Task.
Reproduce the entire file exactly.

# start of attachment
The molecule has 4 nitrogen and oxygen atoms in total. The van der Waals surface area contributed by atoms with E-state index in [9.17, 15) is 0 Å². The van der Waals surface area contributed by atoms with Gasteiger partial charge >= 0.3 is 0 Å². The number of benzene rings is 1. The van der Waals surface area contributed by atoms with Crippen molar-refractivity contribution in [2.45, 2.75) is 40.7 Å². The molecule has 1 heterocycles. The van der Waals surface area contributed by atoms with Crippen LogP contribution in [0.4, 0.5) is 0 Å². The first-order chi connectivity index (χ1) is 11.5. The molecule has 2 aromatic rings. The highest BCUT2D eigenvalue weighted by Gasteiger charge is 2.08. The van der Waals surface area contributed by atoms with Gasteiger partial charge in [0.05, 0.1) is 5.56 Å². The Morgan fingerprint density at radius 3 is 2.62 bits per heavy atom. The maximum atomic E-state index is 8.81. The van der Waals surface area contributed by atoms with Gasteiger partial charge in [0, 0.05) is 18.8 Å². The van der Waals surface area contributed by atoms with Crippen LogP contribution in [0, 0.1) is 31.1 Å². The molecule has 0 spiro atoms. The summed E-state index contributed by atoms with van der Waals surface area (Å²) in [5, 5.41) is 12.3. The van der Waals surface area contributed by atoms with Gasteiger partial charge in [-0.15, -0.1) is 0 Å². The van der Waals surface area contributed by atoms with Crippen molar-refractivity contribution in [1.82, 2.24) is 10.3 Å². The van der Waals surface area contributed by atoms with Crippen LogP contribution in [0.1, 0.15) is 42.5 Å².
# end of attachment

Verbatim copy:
The molecule has 4 nitrogen and oxygen atoms in total. The van der Waals surface area contributed by atoms with E-state index in [9.17, 15) is 0 Å². The van der Waals surface area contributed by atoms with Gasteiger partial charge >= 0.3 is 0 Å². The number of benzene rings is 1. The van der Waals surface area contributed by atoms with Crippen molar-refractivity contribution in [2.45, 2.75) is 40.7 Å². The molecule has 1 heterocycles. The van der Waals surface area contributed by atoms with Crippen LogP contribution in [0.4, 0.5) is 0 Å². The first-order chi connectivity index (χ1) is 11.5. The molecule has 2 aromatic rings. The highest BCUT2D eigenvalue weighted by Gasteiger charge is 2.08. The van der Waals surface area contributed by atoms with Gasteiger partial charge in [0.05, 0.1) is 5.56 Å². The Morgan fingerprint density at radius 3 is 2.62 bits per heavy atom. The maximum atomic E-state index is 8.81. The van der Waals surface area contributed by atoms with Gasteiger partial charge in [0, 0.05) is 18.8 Å². The van der Waals surface area contributed by atoms with Crippen LogP contribution in [0, 0.1) is 31.1 Å². The molecule has 0 spiro atoms. The summed E-state index contributed by atoms with van der Waals surface area (Å²) in [5, 5.41) is 12.3. The van der Waals surface area contributed by atoms with Gasteiger partial charge in [-0.15, -0.1) is 0 Å². The van der Waals surface area contributed by atoms with Crippen molar-refractivity contribution in [1.82, 2.24) is 10.3 Å². The van der Waals surface area contributed by atoms with Crippen LogP contribution in [0.1, 0.15) is 42.5 Å².